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Book Review: The Iron Knight by Julie Kagawa

iron knight kagawa Book Review: The Iron Knight by Julie Kagawa

(Contains spoilers, so the spoiler averse may wish to head over to my Julie Kagawa Q&A and excerpt post instead)

Ash is of the Winter Court: he is a fey prince whose nature is as cold and removed as the kingdom from which he hails. But Ash is in love with Meghan, the half-human girl who has become the ruler of the Iron Kingdom. Of course, the presence of iron is a death sentence to any fey, no matter how much power or lineage they have to draw upon. For Ash, then, the only way that he can be with Meghan is to renounce his very identity and become mortal. However, doing so is no easy task

The Iron Knight'is the fourth in Julie Kagawas bestselling young adult'Iron Fey series, but stands apart from the first three in that the novel is told from Ashs perspective rather than Meghans; Id position it as more as an accompanying volume to a trilogy rather than the fourth in a quartet. Readers familiar with the previous books in the series may find the switch somewhat jarring, but as a newcomer to Kagawas work, I found she did a tremendous job of presenting us with a standalone narrative that can be read quite easily without prior knowledge of the series. Theres a good deal of word-building and backstory to be worked in, but Kagawa manages a fairly momentous task without falling prey to infodumpery or as you know, Bob reminiscences from the characters (with the exception of the seer Ariella, who sends not a few flashbacks our way).

Kagawa writes neatly and confidently, and her world is vividly depicted, with folkloric beasties in abundance. However, the nature of The Iron Knight'is that much of the wonder that no doubt characterises the earlier books in the series hovers only a the fringes of this story. We hear of the fey courts and of the eerie-sounding Iron Kingdom, but only in retellings and asides, rather than directly. The majority of this novel, in contrast, involves a quest-style overland trek, which is a plot approach that necessarily reduces the amount of exposure to the social or the political of these worlds, setting the weight of the story firmly on the shoulders of the characters and their banter and the monsters and obstacles in their way. Its a fun plot, but a simplistic one, and admittedly it does take a little while to get into the meat of it allAsh and Puck spend a good bit of time playing games with Baba Yaga and her hens hut before deciding that a good old-fashioned quest is the way to go. Although the dialogue is generally fun and carefree, there are times when it becomes intrusive and over-the-top, with Puck in particular the character given the role of explaining and emphasising, and thus ruining the subtlety of the other characters jokes. (And whats up with the random attempts on each others lives, Puck and Ash?)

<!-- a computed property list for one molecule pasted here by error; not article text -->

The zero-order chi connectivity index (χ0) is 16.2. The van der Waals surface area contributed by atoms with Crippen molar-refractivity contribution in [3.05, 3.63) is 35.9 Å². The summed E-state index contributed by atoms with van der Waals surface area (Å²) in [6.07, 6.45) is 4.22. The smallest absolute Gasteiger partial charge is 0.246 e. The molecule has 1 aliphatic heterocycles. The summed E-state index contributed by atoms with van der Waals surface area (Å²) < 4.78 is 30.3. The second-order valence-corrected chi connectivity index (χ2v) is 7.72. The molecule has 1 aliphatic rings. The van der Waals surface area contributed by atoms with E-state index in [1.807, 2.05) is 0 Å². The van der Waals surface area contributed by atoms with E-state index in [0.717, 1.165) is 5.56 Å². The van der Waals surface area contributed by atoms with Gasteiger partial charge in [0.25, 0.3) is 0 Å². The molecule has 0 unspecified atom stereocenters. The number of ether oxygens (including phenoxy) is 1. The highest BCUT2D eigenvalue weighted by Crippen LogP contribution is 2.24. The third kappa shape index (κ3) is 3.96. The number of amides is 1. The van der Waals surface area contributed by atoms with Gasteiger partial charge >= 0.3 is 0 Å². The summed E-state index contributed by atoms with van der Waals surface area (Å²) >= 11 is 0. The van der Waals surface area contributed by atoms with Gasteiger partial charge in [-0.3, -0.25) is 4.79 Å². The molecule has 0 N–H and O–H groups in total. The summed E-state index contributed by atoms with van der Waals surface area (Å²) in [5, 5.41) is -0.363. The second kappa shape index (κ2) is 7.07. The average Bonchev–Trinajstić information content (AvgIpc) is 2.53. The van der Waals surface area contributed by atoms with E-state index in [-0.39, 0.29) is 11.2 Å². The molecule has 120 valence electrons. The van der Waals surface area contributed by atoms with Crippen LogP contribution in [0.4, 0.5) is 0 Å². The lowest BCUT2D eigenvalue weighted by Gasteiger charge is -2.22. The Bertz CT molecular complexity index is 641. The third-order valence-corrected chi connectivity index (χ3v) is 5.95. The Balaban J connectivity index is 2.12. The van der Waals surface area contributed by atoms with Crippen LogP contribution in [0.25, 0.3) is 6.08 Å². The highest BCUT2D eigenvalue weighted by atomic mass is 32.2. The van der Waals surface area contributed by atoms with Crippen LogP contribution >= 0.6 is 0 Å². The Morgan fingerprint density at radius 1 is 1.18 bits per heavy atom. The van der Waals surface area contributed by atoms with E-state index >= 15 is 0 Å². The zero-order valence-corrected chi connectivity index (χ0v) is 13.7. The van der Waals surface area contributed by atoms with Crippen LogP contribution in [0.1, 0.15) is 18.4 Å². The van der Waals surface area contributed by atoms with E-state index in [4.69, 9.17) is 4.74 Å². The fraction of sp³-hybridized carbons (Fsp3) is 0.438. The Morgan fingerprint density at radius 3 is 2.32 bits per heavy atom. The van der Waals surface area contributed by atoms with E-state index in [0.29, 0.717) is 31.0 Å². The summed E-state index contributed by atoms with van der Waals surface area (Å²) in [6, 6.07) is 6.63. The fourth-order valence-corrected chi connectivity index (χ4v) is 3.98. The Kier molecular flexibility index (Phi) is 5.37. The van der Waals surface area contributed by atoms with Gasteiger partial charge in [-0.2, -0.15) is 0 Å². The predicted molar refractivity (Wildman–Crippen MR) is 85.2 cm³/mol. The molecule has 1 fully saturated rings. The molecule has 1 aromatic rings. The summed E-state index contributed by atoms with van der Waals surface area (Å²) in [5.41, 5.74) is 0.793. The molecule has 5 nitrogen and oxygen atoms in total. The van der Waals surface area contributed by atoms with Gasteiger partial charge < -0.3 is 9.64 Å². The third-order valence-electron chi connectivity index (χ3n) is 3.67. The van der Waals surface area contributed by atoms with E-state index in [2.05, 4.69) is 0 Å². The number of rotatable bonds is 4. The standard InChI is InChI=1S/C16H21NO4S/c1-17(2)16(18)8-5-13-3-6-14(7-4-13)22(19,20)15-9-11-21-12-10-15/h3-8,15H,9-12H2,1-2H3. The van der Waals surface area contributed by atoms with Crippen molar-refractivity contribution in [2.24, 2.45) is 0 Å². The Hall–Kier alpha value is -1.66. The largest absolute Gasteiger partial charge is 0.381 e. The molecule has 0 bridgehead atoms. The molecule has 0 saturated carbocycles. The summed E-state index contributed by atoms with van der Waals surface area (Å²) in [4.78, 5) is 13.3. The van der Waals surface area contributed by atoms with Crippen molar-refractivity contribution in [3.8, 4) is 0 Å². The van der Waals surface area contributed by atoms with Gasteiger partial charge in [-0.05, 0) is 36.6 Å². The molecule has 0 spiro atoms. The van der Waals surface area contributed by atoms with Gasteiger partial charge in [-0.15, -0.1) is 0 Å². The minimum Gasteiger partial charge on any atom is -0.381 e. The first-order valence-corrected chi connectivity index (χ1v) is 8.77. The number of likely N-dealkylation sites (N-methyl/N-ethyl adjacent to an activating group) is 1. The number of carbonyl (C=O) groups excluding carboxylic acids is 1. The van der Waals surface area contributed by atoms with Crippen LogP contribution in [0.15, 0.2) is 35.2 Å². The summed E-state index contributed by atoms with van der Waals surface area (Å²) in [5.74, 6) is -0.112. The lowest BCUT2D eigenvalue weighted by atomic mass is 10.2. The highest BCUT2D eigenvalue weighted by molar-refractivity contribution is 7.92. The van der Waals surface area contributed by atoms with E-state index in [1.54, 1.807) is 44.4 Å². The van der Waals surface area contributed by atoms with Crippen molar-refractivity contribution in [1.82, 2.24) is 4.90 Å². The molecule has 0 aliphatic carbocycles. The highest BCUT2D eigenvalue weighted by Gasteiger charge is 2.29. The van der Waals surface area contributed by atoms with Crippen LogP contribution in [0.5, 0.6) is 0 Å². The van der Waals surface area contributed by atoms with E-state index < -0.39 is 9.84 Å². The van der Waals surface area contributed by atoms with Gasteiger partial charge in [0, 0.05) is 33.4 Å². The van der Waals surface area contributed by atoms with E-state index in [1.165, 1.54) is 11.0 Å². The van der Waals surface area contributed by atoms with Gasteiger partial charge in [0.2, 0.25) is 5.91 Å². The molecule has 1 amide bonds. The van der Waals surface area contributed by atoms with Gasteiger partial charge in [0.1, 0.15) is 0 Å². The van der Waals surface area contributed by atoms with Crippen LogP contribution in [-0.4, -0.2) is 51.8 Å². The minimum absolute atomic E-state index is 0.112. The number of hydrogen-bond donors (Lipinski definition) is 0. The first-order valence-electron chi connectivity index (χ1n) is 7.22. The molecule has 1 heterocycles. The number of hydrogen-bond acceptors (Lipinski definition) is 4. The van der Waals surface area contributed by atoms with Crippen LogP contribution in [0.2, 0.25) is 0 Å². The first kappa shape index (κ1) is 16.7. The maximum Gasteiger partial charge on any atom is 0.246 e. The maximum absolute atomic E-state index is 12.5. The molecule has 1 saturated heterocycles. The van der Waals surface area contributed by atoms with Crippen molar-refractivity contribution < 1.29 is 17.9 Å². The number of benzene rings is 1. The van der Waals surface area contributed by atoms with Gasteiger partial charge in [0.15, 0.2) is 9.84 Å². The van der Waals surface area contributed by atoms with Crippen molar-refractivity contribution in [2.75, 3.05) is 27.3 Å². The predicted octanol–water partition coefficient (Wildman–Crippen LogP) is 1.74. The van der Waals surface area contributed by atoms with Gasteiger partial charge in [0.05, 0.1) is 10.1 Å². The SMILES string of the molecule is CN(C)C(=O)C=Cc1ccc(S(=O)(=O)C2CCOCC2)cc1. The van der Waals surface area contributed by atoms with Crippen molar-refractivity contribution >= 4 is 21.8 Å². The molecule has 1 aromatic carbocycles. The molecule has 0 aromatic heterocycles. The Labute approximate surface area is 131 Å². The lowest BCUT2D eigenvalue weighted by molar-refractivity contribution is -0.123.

It really is all a good deal of fun, though, and I suspect Indiana Jones is stamping his foot at not being involved in the shenanigans. The Big Bad Wolf makes an appearance, as does know-it-all puss Grimalkin, and there are riddles and puzzles worthy of Zork (but no grues, thankfully). Of particular interest to me was the challenges put to Ash when he decides that he wishes to become mortal: we see the brutal truth of his past, albeit watered down a little for YA tastes, and the realities of mortal flesh: a short lifespan, the ravages of ageing, and physical weakness. At one point Ash watches himself age and wither away while Meghan and his child remain young and beautifullosing them to time is an inevitable outcome of the choice he plans to make. Im sure its no huge surprise that despite all this, Ash decides to go through with it (mostly). But the cynic in me cant help but wish that he hadnt at all. Ash is willing to give up his entire identity, and his entire being, for another person, and though in some ways its interesting to see a guy, rather than a girl, do so, I almost wish that hed had the strength to turn awayor that the decision had been denied him.

In all, this is a solid read, although I would have liked some greater plot complexity and perhaps a grittier, more honest ending. Im certainly intrigued enough that Id read more of Kagawas work.

Rating: star Book Review: The Iron Knight by Julie Kagawastar Book Review: The Iron Knight by Julie Kagawastar Book Review: The Iron Knight by Julie Kagawahalfstar Book Review: The Iron Knight by Julie Kagawablankstar Book Review: The Iron Knight by Julie Kagawa (very good)

With thanks to Meryl L Moss Media Relations for the review copy

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Other books by Julie Kagawa:

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  1. Its a shame you didnt have the time to read the others first I think you would have enjoyed this more had you but I am glad you did like it

  2. Stephanie /

    I wish I had, too, but my book stacks are out of control :) I will go back and read them in the new year, though.